21. Kovarova P, Hrdlickova R, Blahutova S, Cermakova Z. ADAMTS13 kinetics after therapeutic plasma exchange and plasma infusion in patients with Upshaw-Schulman syndrome. J Clin Apheresis. (2019) 34:13–20. doi: 10.1002/jca.21664
22. Meyer S, Jeddi R, Meddeb B, Gouider E, Lämmle B, Hovinga JK. A first case of congenital TTP on the African continent due to a new homozygous mutation in the catalytic domain of ADAMTS13. Ann Hematol. (2008) 87:663. doi: 10.1007/s00277-008-0496-6
23. Scully M, Knöbl P, Kentouche K, Rice L, Windyga J, Schneppenheim R, et al. Recombinant ADAMTS-13: first-in-human pharmacokinetics and safety in congenital thrombotic thrombocytopenic purpura. Blood. (2017) 130:2055–63. doi: 10.1182/blood-2017-06-788026
24. Lotta LA, Wu HM, Mackie IJ, Noris M, Veyradier A, Scully MA, et al. Residual plasmatic activity of ADAMTS13 is correlated with phenotype severity in congenital thrombotic thrombocytopenic purpura. Blood. (2012) 120:440–8. doi: 10.1182/blood-2012-01-403113
28. Gill JC, Endres-Brooks J, Bauer PJ, Jr WJM, Montgomery RR. The effect of ABO blood group on the diagnosis of von Willebrand disease. Blood. (1987) 69:1691–5. doi: 10.1182/blood.V69.6.1691.bloodjournal6961691
29. Terrell DR, Motto DG, Hovinga JAK, Lämmle B, George JN, Vesely SK. Blood group O and black race are independent risk factors for thrombotic thrombocytopenic purpura associated with severe ADAMTS13 deficiency. Transfusion. (2011) 51:2237–43. doi: 10.1111/j.1537-2995.2011.03125.x
30. Tanabe S, Fujimura Y, Lämmle B, Kimura T, Isonishi A, Sakai K, et al. Stealth thrombosis of brain and kidney in a girl with Upshaw–Schulman syndrome not receiving prophylactic plasma infusions. Int J Hematol. (2020) 112:603–4. doi: 10.1007/s12185-020-02997-5
Keywords: cTTP, Upshaw Schulman syndrome, hereditary TTP, ADAMTS13, TMA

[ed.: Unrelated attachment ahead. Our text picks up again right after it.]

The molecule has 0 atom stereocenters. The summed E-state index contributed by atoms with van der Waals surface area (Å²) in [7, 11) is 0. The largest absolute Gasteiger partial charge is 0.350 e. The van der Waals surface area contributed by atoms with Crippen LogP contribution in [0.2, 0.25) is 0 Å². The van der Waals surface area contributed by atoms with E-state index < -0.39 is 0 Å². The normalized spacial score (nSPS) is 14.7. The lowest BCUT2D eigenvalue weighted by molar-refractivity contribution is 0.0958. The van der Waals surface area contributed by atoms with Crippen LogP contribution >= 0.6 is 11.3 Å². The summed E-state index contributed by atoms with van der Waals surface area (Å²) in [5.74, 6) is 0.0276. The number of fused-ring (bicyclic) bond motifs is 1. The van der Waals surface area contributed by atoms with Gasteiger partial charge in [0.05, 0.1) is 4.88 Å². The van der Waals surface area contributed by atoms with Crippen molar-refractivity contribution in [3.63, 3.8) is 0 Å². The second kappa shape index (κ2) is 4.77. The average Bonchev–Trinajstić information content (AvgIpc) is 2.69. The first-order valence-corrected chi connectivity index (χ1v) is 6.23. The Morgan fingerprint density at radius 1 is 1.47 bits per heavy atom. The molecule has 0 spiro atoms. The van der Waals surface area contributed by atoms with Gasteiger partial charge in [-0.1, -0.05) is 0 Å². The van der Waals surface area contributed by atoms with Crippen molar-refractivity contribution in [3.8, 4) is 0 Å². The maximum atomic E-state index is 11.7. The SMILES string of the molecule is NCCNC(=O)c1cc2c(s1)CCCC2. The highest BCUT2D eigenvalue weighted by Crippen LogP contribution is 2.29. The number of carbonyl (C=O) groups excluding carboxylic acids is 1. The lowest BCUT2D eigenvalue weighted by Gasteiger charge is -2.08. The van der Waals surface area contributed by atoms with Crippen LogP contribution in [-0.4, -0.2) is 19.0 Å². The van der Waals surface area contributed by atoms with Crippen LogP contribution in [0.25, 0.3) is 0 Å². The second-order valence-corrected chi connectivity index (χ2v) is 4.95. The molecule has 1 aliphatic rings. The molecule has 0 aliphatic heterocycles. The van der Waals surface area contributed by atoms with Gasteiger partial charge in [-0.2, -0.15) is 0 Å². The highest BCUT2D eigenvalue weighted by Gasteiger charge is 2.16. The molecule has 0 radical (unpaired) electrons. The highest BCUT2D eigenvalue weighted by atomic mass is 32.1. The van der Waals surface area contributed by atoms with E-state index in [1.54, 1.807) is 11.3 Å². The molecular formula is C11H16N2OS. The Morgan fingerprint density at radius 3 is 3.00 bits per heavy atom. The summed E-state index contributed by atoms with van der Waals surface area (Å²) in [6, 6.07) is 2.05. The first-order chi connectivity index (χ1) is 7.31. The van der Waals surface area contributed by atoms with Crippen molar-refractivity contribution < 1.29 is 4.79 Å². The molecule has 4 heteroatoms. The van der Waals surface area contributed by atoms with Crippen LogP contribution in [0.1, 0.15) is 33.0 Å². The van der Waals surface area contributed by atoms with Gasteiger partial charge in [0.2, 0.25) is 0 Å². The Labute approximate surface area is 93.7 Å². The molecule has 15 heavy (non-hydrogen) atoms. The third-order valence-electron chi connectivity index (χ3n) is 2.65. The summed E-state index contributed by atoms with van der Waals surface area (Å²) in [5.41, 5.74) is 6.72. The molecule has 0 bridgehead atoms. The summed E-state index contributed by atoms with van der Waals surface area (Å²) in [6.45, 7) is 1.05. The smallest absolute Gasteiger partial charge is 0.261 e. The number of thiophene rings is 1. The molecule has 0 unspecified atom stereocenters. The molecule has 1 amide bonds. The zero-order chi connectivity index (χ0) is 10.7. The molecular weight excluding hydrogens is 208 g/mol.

Citation: Wendt R, Kalbitz S, Otto F, Falter T, Beige J, Rossmann H and Lämmle B (2021) Diagnosis of Hereditary TTP Caused by Homozygosity for a Rare Complex ADAMTS13 Allele After Salmonella Infection in a 43-Year-Old Asylum Seeker. Front. Med. 8:639441. doi: 10.3389/fmed.2021.639441
Received: 09 December 2020; Accepted: 08 February 2021;
Published: 26 February 2021.
Edited by:Robert W. Maitta, Case Western Reserve University, United States
Reviewed by:Bipin P. Kulkarni, National Institute of Immunohaematology (ICMR), India
Ioanna Sakellari, G. Papanikolaou General Hospital, Greece
Copyright © 2021 Wendt, Kalbitz, Otto, Falter, Beige, Rossmann and Lämmle. This is an open-access article distributed under the terms of the Creative Commons Attribution License (CC BY). The use, distribution or reproduction in other forums is permitted, provided the original author(s) and the copyright owner(s) are credited and that the original publication in this journal is cited, in accordance with accepted academic practice. No use, distribution or reproduction is permitted which does not comply with these terms.
*Correspondence: Ralph Wendt, email@example.com
‡These authors share senior authorship